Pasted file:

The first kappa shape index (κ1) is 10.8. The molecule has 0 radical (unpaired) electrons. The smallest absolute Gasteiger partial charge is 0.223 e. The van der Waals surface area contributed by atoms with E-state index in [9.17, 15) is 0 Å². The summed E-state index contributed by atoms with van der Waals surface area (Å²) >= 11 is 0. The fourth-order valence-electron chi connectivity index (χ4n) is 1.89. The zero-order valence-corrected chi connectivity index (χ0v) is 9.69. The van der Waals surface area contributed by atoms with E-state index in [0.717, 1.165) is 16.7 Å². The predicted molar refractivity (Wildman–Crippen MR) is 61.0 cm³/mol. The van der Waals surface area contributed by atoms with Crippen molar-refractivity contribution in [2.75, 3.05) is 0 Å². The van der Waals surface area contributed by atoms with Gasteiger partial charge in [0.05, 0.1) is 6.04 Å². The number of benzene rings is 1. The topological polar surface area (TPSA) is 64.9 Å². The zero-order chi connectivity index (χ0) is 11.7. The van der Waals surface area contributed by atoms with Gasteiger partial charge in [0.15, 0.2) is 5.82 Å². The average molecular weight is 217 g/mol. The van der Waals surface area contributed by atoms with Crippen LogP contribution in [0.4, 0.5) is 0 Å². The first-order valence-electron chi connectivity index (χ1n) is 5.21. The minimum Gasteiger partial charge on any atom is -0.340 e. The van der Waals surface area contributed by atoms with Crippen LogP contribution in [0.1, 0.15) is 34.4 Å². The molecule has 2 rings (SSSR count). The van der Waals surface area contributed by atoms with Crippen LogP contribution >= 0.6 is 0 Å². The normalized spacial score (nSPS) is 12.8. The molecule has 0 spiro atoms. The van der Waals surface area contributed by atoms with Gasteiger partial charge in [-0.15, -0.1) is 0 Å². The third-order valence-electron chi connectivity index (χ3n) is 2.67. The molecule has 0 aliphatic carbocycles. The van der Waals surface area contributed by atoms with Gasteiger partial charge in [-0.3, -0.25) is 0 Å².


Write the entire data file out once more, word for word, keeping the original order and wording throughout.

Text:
The first kappa shape index (κ1) is 10.8. The molecule has 0 radical (unpaired) electrons. The smallest absolute Gasteiger partial charge is 0.223 e. The van der Waals surface area contributed by atoms with E-state index in [9.17, 15) is 0 Å². The summed E-state index contributed by atoms with van der Waals surface area (Å²) >= 11 is 0. The fourth-order valence-electron chi connectivity index (χ4n) is 1.89. The zero-order valence-corrected chi connectivity index (χ0v) is 9.69. The van der Waals surface area contributed by atoms with E-state index in [0.717, 1.165) is 16.7 Å². The predicted molar refractivity (Wildman–Crippen MR) is 61.0 cm³/mol. The van der Waals surface area contributed by atoms with Crippen molar-refractivity contribution in [2.75, 3.05) is 0 Å². The van der Waals surface area contributed by atoms with Gasteiger partial charge in [0.05, 0.1) is 6.04 Å². The number of benzene rings is 1. The topological polar surface area (TPSA) is 64.9 Å². The zero-order chi connectivity index (χ0) is 11.7. The van der Waals surface area contributed by atoms with Gasteiger partial charge in [0.15, 0.2) is 5.82 Å². The average molecular weight is 217 g/mol. The van der Waals surface area contributed by atoms with Crippen LogP contribution in [0.4, 0.5) is 0 Å². The first-order valence-electron chi connectivity index (χ1n) is 5.21. The minimum Gasteiger partial charge on any atom is -0.340 e. The van der Waals surface area contributed by atoms with Crippen LogP contribution in [0.1, 0.15) is 34.4 Å². The molecule has 2 rings (SSSR count). The van der Waals surface area contributed by atoms with Crippen LogP contribution >= 0.6 is 0 Å². The normalized spacial score (nSPS) is 12.8. The molecule has 0 spiro atoms. The van der Waals surface area contributed by atoms with Gasteiger partial charge in [-0.15, -0.1) is 0 Å². The third-order valence-electron chi connectivity index (χ3n) is 2.67. The molecule has 0 aliphatic carbocycles. The van der Waals surface area contributed by atoms with Gasteiger partial charge in [-0.3, -0.25) is 0 Å².